I’d been meaning to return my blog, but thought maybe I’d wait until later in the month, since so it wouldn’t seem quite so much like a New Year’s resolution. (Didn’t want to seem like all the new folks that will show up at the Rec Center tomorrow morning vowing to start exercising…) But Gardner has tested the waters, and they look inviting, so I’ll jump back in again. He lists a couple of Parker Palmer’s books, including the one that summarizes my credo from my years as a “vocational” (aka “career”) counselor:
Our deepest calling is to grow into our own authentic self-hood, whether it conforms to some image of who we ought to be. As we do so, we will also find the joy that every human being seeks–we will also find our authentic service in the world. True vocation joins self and service, as Fredrick Buechner asserts when he defines vocation as ‘the place where your deep gladness meets the world’s deep need.’ P 16)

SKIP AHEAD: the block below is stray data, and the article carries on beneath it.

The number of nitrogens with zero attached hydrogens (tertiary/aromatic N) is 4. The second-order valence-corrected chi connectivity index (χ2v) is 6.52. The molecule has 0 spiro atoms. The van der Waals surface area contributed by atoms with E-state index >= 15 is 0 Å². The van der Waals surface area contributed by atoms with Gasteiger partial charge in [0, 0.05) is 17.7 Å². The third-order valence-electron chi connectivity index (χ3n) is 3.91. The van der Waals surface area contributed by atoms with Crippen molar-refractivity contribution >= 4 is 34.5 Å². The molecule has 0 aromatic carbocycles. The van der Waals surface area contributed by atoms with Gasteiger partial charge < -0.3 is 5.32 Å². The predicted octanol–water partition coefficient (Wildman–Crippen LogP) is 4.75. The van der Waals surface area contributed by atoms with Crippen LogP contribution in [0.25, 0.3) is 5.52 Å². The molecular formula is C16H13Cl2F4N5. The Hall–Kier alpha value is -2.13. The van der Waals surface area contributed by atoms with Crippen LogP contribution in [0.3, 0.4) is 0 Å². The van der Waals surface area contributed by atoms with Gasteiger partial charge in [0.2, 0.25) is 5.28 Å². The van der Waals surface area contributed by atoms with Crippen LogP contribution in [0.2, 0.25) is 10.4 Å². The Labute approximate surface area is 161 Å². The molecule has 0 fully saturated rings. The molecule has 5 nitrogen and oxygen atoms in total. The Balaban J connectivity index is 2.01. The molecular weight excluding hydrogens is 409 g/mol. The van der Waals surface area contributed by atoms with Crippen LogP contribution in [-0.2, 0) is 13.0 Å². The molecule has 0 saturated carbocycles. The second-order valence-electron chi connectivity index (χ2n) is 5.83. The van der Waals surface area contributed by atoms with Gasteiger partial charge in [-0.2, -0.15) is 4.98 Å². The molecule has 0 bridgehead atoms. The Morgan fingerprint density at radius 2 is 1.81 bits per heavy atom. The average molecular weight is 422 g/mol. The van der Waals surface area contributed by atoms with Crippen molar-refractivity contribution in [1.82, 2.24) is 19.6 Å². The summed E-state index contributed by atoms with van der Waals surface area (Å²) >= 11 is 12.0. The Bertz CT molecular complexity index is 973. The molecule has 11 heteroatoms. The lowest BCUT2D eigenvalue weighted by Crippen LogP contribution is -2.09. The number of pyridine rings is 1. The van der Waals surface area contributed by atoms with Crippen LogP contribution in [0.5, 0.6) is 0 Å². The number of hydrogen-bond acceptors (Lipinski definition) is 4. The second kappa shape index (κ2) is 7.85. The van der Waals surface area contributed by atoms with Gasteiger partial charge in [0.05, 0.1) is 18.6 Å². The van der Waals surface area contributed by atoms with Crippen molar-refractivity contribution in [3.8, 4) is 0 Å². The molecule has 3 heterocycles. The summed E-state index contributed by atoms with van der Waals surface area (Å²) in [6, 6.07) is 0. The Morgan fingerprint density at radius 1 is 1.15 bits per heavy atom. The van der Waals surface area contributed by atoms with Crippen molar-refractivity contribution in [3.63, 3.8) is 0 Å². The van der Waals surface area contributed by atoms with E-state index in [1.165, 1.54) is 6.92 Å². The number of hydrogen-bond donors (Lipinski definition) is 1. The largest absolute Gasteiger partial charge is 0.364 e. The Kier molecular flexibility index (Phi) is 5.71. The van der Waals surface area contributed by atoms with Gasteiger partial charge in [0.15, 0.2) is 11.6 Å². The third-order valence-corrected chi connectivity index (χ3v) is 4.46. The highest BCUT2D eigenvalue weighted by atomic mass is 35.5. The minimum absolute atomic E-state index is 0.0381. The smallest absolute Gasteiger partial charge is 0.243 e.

Lee Shulman, president of the Carnegie Foundation for the Advancement of Teaching also hit upon the importance of integrating learning and living in the first essay in 2007 for the NPR’s This I Believe series. (See my earlier blog entry for more background on the series.)
When I started teaching college, my mentors warned me against having any interest in my students’ lives outside the classroom. In my first month on the job, I taught a 500-student class. One day a young woman came to my office to tell me she wouldn’t be able to complete all the course requirements. It turned out her husband had been killed in a car accident the month before. She was a 19-year-old widow….I then began to wonder about the other 499 students. Their stories may not have been as extreme, but I would have been a fool to think their lives wouldn’t have an impact on the classroom. Learning and living were marbled in my students’ lives, not layered.
I’m hoping to find a way to get blogging “marbled” back into my life as we enter the new year.